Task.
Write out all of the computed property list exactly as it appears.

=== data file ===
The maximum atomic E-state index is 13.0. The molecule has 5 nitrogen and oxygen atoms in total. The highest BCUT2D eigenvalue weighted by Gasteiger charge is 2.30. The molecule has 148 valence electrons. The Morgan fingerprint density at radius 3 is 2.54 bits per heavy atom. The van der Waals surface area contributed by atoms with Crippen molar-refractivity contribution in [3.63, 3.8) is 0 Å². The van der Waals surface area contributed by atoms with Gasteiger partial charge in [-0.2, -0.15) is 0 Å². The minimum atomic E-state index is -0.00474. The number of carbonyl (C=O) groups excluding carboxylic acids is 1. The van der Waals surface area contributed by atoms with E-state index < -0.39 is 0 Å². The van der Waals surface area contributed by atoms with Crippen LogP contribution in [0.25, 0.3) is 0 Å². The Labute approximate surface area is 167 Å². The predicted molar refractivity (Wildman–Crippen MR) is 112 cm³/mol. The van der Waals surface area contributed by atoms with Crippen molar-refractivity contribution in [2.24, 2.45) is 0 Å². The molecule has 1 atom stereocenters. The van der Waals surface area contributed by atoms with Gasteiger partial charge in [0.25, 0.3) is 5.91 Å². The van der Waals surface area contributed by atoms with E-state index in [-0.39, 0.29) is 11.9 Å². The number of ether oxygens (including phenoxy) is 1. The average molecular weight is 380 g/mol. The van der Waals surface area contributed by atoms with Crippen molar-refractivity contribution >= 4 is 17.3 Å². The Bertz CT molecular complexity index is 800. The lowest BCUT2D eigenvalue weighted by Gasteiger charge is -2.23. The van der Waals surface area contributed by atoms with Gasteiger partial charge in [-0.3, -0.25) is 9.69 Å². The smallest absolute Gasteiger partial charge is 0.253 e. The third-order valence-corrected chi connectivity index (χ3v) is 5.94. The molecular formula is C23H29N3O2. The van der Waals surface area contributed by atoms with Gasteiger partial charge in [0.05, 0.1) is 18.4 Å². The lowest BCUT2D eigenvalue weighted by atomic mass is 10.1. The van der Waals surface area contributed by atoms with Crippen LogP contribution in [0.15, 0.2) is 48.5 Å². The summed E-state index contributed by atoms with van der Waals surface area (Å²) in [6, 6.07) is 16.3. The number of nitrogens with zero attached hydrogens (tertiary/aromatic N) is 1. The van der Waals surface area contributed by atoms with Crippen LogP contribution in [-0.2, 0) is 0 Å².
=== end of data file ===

The maximum atomic E-state index is 13.0. The molecule has 5 nitrogen and oxygen atoms in total. The highest BCUT2D eigenvalue weighted by Gasteiger charge is 2.30. The molecule has 148 valence electrons. The Morgan fingerprint density at radius 3 is 2.54 bits per heavy atom. The van der Waals surface area contributed by atoms with Crippen molar-refractivity contribution in [3.63, 3.8) is 0 Å². The van der Waals surface area contributed by atoms with Gasteiger partial charge in [-0.2, -0.15) is 0 Å². The minimum atomic E-state index is -0.00474. The number of carbonyl (C=O) groups excluding carboxylic acids is 1. The van der Waals surface area contributed by atoms with E-state index < -0.39 is 0 Å². The van der Waals surface area contributed by atoms with Crippen LogP contribution in [0.25, 0.3) is 0 Å². The Labute approximate surface area is 167 Å². The predicted molar refractivity (Wildman–Crippen MR) is 112 cm³/mol. The van der Waals surface area contributed by atoms with Crippen molar-refractivity contribution in [2.24, 2.45) is 0 Å². The molecule has 1 atom stereocenters. The van der Waals surface area contributed by atoms with Gasteiger partial charge in [0.25, 0.3) is 5.91 Å². The van der Waals surface area contributed by atoms with E-state index in [-0.39, 0.29) is 11.9 Å². The number of ether oxygens (including phenoxy) is 1. The average molecular weight is 380 g/mol. The van der Waals surface area contributed by atoms with Crippen molar-refractivity contribution >= 4 is 17.3 Å². The Bertz CT molecular complexity index is 800. The lowest BCUT2D eigenvalue weighted by Gasteiger charge is -2.23. The van der Waals surface area contributed by atoms with Gasteiger partial charge in [-0.3, -0.25) is 9.69 Å². The smallest absolute Gasteiger partial charge is 0.253 e. The third-order valence-corrected chi connectivity index (χ3v) is 5.94. The molecular formula is C23H29N3O2. The van der Waals surface area contributed by atoms with Gasteiger partial charge in [0.05, 0.1) is 18.4 Å². The lowest BCUT2D eigenvalue weighted by atomic mass is 10.1. The van der Waals surface area contributed by atoms with Crippen LogP contribution in [0.15, 0.2) is 48.5 Å². The summed E-state index contributed by atoms with van der Waals surface area (Å²) in [6, 6.07) is 16.3. The number of nitrogens with zero attached hydrogens (tertiary/aromatic N) is 1. The van der Waals surface area contributed by atoms with Crippen LogP contribution in [-0.2, 0) is 0 Å².